+
+testRun1 = run (compile "43,13,23,53,33")  -- TreeLeaf
+
+
+--
+-- Test pattern-matching with a variable, causing a single rewrite.
+--
+
+--
+--           __(root)_X_81______
+-- (rule    /                   \
+--  list)  X 49               73 X   (state)
+--        / \                   / \
+-- (end) ,   \              64 X   \
+--            \               / \   \
+--             \             ,   ,   X 17
+--              \                   / \
+--            36 X  (rule)         ,   X 4
+--              / \                   / \
+--             /   \                 ,   ,
+--            /     \
+--           /       \
+--          /         \
+-- (head)  X 25     16 X   (body)
+--        / \         / \
+--     9 X   +       +   ,
+--      / \
+--     ,   ,
+
+--
+-- One rewrite of state: + matches branch at 17, new state becomes:
+--
+--        X
+--       / \
+--   17 X   ,
+--     / \
+--    ,   X 4
+--       / \
+--      ,   ,
+-- 
+
+testRun2 = run (compile "49,9,25+36+16,81,64,73,17,4")
+        -- TreeBranch (TreeBranch TreeLeaf (TreeBranch TreeLeaf TreeLeaf)) TreeLeaf
+
+
+--
+-- Test several rewrites of state.  The state is reduced to a single leaf.
+--
+
+--
+--           __(root)_X_4_______
+-- (rule    /                   \
+--  list)  X 3                 2 X   (state)
+--        / \                   / \
+-- (end) ,   \                 /   \
+--            \               /     \
+--             \             X 1   1 X
+--              \           / \     / \
+--             2 X  (rule) ,   ,   ,   ,
+--              / \
+--             /   \
+--            /     \
+--           /       \
+--          /         \
+-- (head)  X 1         *   (body)
+--        / \
+--       *   *
+
+testRun3 = run (compile "3*1*2*4,1,2,1")    -- TreeLeaf
+
+
+--
+-- Test that rewriting is indeed top-down.
+-- For this program, a bottom-up strategy produces a double branch,
+-- while a top-down strategy produces a single branch.
+-- (Work it out by hand if you doubt me!)
+--
+
+--
+--           __(root)_X_99______
+-- (rule    /                   \
+--  list)  X 71                  \
+--        / \                     \
+-- (end) ,   \                     \
+--            \                     \
+--             \                     X 61 (state)
+--              \                   / \
+--            29 X  (rule)         /   \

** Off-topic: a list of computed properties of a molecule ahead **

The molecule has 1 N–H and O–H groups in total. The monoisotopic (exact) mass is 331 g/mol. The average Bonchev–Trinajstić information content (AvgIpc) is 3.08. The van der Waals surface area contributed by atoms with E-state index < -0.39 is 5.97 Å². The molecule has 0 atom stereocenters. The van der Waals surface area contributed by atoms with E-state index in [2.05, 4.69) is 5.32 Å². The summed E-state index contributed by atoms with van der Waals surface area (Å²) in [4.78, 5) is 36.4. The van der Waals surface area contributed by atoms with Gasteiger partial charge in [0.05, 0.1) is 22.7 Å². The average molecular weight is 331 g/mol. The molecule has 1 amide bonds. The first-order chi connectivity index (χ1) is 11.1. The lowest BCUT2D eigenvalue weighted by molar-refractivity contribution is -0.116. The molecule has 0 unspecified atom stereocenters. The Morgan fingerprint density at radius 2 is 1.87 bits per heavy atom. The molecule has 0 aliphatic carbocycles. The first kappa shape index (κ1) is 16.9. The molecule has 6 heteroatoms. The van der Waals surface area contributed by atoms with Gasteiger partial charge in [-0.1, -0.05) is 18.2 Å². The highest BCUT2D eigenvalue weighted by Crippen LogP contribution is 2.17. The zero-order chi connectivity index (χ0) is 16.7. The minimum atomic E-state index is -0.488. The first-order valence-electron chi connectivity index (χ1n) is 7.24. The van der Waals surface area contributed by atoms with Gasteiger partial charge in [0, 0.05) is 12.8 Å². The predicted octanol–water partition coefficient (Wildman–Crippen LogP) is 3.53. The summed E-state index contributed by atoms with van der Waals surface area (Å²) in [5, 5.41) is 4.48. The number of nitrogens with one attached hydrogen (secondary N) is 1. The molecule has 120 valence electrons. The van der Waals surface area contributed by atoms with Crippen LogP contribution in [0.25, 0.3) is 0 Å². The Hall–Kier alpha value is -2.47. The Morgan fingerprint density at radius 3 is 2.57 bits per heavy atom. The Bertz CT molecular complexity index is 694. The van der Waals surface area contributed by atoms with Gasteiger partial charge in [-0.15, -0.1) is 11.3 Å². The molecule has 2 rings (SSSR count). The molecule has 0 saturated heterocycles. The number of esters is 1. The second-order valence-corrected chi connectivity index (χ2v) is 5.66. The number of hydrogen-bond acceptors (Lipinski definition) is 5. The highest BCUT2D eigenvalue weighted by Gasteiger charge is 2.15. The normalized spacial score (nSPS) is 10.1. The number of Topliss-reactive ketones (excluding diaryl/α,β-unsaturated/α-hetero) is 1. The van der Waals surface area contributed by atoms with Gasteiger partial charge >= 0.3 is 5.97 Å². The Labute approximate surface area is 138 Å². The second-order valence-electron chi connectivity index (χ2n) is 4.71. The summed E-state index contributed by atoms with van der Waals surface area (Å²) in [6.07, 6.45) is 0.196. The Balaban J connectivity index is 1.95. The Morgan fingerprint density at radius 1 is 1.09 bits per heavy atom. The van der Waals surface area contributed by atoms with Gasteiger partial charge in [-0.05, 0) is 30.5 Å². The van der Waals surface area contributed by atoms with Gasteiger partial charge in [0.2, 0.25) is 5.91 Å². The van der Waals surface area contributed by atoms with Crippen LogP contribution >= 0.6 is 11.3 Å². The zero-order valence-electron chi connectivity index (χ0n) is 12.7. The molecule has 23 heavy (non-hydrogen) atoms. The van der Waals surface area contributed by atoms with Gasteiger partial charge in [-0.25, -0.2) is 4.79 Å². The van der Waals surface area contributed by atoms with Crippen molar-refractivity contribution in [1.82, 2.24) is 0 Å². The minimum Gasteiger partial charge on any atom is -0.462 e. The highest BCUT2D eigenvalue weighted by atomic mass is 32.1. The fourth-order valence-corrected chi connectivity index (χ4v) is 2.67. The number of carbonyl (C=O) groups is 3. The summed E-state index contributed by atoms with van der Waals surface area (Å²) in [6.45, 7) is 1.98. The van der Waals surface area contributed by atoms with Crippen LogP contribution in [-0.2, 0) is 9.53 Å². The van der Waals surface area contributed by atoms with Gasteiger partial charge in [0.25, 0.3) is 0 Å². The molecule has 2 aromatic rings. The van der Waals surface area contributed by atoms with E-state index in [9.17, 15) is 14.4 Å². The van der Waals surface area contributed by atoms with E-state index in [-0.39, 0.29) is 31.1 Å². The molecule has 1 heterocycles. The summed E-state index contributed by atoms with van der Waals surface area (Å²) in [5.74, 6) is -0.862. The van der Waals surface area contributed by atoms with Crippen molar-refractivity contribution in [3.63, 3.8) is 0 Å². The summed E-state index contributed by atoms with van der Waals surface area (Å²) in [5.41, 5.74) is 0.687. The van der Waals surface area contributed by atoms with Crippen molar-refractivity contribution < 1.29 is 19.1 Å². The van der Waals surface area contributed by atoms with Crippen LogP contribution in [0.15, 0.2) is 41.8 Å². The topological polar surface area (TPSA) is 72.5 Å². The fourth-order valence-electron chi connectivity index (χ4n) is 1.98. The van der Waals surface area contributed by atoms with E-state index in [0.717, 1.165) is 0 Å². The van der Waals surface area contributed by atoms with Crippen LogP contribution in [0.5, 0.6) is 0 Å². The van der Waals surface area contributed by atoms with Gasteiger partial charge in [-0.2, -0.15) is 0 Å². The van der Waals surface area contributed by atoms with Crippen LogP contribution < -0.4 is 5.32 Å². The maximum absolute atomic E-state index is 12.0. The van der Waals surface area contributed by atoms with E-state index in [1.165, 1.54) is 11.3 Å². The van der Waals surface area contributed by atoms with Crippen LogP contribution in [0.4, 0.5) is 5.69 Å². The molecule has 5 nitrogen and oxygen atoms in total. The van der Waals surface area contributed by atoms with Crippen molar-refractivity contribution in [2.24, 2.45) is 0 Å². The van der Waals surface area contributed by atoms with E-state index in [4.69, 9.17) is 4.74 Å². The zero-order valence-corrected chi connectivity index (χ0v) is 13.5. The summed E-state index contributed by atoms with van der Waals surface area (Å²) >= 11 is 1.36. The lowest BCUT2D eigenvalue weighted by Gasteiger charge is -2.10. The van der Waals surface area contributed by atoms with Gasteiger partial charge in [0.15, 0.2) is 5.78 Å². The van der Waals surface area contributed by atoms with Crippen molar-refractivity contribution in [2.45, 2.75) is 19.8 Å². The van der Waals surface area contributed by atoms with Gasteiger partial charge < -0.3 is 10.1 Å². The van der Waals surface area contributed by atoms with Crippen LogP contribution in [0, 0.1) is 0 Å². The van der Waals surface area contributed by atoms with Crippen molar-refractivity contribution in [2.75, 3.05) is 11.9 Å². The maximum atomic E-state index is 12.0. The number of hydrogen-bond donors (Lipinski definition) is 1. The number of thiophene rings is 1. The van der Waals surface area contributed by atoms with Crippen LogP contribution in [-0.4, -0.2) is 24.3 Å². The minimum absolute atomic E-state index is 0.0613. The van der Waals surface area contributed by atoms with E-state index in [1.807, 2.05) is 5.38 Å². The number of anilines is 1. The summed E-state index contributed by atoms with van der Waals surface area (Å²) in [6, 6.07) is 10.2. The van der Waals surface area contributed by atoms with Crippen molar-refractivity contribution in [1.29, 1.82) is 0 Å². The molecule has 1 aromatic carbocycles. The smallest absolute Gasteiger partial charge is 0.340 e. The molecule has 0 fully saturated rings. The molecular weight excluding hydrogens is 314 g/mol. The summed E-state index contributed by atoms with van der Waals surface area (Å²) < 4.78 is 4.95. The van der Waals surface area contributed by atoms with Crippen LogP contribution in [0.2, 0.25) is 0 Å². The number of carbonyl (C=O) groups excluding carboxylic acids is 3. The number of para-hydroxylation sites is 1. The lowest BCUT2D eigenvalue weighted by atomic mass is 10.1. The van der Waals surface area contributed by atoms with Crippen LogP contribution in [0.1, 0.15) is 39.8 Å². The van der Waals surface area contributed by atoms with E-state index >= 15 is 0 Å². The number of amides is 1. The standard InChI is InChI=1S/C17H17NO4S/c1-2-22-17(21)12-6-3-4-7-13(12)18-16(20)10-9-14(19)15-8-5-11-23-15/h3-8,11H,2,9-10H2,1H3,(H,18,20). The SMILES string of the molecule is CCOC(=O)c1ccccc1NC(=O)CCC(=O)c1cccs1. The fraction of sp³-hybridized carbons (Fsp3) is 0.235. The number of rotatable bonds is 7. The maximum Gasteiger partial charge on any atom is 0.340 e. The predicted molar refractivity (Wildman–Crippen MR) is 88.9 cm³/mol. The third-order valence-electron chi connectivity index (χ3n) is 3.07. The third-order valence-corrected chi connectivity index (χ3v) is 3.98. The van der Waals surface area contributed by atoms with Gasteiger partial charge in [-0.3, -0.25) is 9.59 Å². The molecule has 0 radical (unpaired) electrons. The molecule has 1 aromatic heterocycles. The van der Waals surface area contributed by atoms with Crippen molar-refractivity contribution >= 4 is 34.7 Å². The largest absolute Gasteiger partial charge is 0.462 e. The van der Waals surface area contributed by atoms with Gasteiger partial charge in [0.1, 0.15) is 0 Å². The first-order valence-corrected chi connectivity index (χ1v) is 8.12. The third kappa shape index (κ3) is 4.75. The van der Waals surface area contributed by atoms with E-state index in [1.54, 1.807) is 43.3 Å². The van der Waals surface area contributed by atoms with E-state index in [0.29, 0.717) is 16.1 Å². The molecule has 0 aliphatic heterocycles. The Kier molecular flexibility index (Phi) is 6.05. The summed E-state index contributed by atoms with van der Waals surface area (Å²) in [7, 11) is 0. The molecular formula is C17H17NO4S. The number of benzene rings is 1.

+--              / \               /     \
+--             /   \          37 X       X 47
+--            /     \           / \     / \
+--           /       \         /   \   ,   ,
+--          /         \     6 X   7 X
+-- (head)  X 27 (body) *     / \   / \
+--        / \               ,   , ,   ,
+--       /   \
+--    8 X     X 19
+--     / \   / \
+--    +   * ,   ,
+
+
+testRun4 = run (compile "71+8*27,19,29*99,6,37,7,61,47")
+        -- (TreeBranch TreeLeaf TreeLeaf)
+
+--
+-- Unterminated rewriting.
+--
+
+--
+--           __(root)_X_26______
+-- (rule    /                   \
+--  list)  X 25                  X (state)
+--        / \                   / \
+-- (end) ,   \                 ,   ,
+--            \
+--             \
+--              \
+--            24 X  (rule)
+--              / \
+--             /   \
+--            /     \
+--           /       \
+--          /         \
+-- (head)  X   (body)  X 20
+--        / \         / \
+--       ,   *       ,   X 1
+--                      / \
+--                     ,   *
+
+testRun5 = run (compile "25,20*24,20,1*26,25")
+
+--
+-- This is a helper function intended for testing testRun5,
+-- analogous to Haskell's standard "take" function for lists.
+-- It works when run on infiniteTree, but doesn't work when
+-- run on testRun5, and I'm not certain why.
+--
+
+takeTree 0 tree = TreeLeaf
+takeTree n TreeLeaf = TreeLeaf
+takeTree n (TreeBranch left right) =
+    TreeBranch (takeTree (n-1) left) (takeTree (n-1) right)
+
+infiniteTree = TreeBranch infiniteTree infiniteTree
+
+--
+-- Test multiple rules.
+--
+
+--
+--                            _________(root)__X__188___________
+--                           /                                  \
+--             (rule list)  X 154                            111 X   (state)
+--                         / \                                  / \
+--                        /   \                                ,   X 91
+--                       /     \                                  / \
+--                      /       \                                ,   X 77
+--                     /         \                                  / \
+--                    /       137 X  (rule)                        ,   ,
+--                   /           / \
+--                  /           /   \
+--                 /    (head) X 6   , (body)
+--                /           / \
+--               /         2 X   ,
+--              /           / \
+-- (rule node) X 103       ,   ,
+--            / \
+--     (end) ,   X (rule) 86
+--              / \
+--             /   \
+--            /     \
+--    (head) X 5   9 X (body)
+--          / \     / \
+--         ,   X 4 -   ,
+--            / \
+--           ,   -
+
+testRun6 = run (compile "103,5,4-86-9,154,2,6,137,188,111,91,77")  -- TreeLeaf